The Oval

LOCATION

Dunster, Somerset

Official Rating
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  •   Social distancing and safety measures in place
  •   Follows government and industry guidelines for COVID-19
  •   Signed up to the AA COVID Confident Charter
Opening status: Open

Our Inspector's view

The Oval a historic cottage, dating back to 1366, is in the heart of the medieval village of Dunster inside the spectacular Exmoor National Park and a short distance from secluded harbours and sandy beaches of West Somerset. This fascinating, 3-bedroom property is perfect for families and couples seeking a peaceful location with cosy, yet spacious rooms, wood burning stoves, modern comforts, a private rear garden and parking spaces. Dog friendly. Open all year round.

Awards, accolades & Welcome Schemes

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4 Star Self-Catering
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Gold Award
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Recommended for families
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Recommended for walkers
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Recommended for pets and their owners

Awards and ratings may only apply to specific accommodation units at this location.

The Oval
17 West Street, DUNSTER, Somerset, TA24 6SN

About the area

Discover Somerset

Somerset means ‘summer pastures’ – appropriate given that so much of this county remains rural and unspoiled. Ever popular areas to visit are the limestone and red sandstone Mendip Hills rising to over 1,000 feet, and by complete contrast, to the south and southwest, the flat landscape of the Somerset Levels. Descend to the Somerset Levels, an evocative lowland landscape that was the setting for the Battle of Sedgemoor in 1685. In the depths of winter this is a desolate place and famously prone to extensive flooding. There is also a palpable sense of the distant past among these fields and scattered communities. It is claimed that Alfred the Great retreated here after his defeat by the Danes.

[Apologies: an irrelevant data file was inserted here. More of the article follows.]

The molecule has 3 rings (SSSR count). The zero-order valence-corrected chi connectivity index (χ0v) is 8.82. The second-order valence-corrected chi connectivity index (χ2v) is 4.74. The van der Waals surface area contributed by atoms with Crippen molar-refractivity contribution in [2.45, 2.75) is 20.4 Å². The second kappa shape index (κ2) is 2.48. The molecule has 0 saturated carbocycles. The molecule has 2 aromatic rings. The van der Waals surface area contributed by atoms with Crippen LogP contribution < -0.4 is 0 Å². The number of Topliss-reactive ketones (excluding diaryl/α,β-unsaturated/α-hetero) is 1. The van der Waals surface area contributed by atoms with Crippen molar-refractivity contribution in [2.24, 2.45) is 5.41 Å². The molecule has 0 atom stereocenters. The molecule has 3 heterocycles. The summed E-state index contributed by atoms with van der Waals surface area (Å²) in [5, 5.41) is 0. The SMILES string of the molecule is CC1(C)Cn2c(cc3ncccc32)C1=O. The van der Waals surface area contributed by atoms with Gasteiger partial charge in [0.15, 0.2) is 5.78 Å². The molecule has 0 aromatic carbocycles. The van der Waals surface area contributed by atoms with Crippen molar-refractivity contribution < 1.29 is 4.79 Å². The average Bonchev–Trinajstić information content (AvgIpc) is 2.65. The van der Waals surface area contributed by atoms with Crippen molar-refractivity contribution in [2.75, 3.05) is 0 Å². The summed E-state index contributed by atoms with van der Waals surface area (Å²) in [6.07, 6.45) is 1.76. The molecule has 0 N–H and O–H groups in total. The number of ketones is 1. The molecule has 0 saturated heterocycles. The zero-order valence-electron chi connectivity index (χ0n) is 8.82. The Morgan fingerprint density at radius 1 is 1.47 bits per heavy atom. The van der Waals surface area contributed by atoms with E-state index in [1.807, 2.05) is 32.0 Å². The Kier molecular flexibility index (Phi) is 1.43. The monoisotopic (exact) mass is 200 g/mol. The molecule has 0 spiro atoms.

Away from the flat country are the Quantocks, once the haunt of poets Samuel Taylor Coleridge and William Wordsworth. The Quantocks are noted for their gentle slopes, heather-covered moorland expanses and red deer. From the summit, the Bristol Channel is visible where it meets the Severn Estuary. So much of this hilly landscape has a timeless quality about it and large areas have hardly changed since Coleridge and Wordsworth’s day.

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